Blog: Ditch Excel and Equip Your Supply Chain Planners to Make Better Inventory Decisions

By Maria Marchesi

demand forecasting blog

Inventory management is a critical aspect of any business. Particularly in this recent era of uninterrupted instability, successfully managing inventory involves continually making decisions about how much stock is needed, where it should be stored, when it should be moved or restocked, and how to configure the rules and policies to manage it dynamically. Companies should constantly be examining their business and regularly asking themselves:

  • How should I configure my inventory to support the company’s service strategy?
  • Why is my stock so high for a particular product or region?
  • How should I allocate limited inventory?
  • What is the optimal way to fulfill customer demand? Should I place new orders or request transfers from other locations?
  • Is my current inventory policy optimal? If not, what do I need to change?
  • Which materials should I: start stocking, stop stocking, or significantly change the target fill rates for?
  • Am I accounting for variability, profitability, service, and risk to set up inventory policies and rules?

These are difficult, complex, constant, and dynamic decisions to make; they require a lot of thought and consideration to get right and should be backed by reliable data and supported by advanced analytics. Unfortunately, many companies make inventory decisions daily without the proper tools and processes.  With the lack of a comprehensive inventory management process, businesses can make poor decisions without realizing the negative impact on their financials, customer retention, and loyalty rates, all while increasing discontent among the team in charge of the process.

Using Automation to Optimize Planning Resources

Automation is critical to the success of an inventory management program. It can help make better use of the time and efforts of inventory planners. Using technology, it’s possible to automate many repetitive and time-consuming tasks that make up much of the day  and free up planners to focus on more complex, meaningful tasks that require a “human touch.”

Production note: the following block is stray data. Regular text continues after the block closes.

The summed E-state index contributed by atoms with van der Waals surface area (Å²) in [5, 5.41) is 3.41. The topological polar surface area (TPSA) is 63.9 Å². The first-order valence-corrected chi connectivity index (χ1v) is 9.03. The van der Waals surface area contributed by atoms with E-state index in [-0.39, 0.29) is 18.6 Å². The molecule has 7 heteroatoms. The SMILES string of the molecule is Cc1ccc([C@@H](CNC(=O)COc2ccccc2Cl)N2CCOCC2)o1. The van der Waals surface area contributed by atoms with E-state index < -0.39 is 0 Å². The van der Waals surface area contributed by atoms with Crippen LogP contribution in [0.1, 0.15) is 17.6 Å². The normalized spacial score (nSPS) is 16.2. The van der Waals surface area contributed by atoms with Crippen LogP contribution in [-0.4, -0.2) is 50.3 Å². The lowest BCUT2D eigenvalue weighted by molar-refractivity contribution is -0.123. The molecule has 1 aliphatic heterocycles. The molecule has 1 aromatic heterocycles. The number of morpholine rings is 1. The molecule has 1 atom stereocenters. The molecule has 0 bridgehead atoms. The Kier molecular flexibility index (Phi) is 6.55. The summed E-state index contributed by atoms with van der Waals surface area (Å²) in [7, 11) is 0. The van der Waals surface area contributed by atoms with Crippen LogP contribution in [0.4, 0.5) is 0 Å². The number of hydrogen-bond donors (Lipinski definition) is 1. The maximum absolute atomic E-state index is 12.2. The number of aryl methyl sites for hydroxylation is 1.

For example, some GAINS customers have found that automating the purchasing process can help reduce the time spent on manual data entry, increase the accuracy of the information, provide agility to the process, and improve employee satisfaction. Long-time GAINS customer Grimco found, “As our business has grown over the last few years, we’ve leveraged automation so that we haven’t had to increase our team size. Automation has essentially allowed us to do more with less; even though we’re not downsizing the team, we’re not adding the same amount of resources we would have two years ago to keep up with the growth of our business.”

Ready the Team for Change Management

Embracing change can be difficult for any organization, but it’s essential to do so to achieve the best results. In addition to automation, it’s also vital to consider change management regarding inventory. Policies and processes that have been in place for years may no longer be effective or efficient, and it may be necessary to make variations to keep pace with the evolving demands of the business. From the start, it’s essential to communicate the reasons behind the new schema and the expected outcome. Then follow up by sharing every win along the way. Having visibility of the measured benefits is always a key to success. Sharing progress updates helps the team to understand what effect the changes may have on them and serves to increase the rate of adoption of new practices. You can find tips on creating a change communication plan here.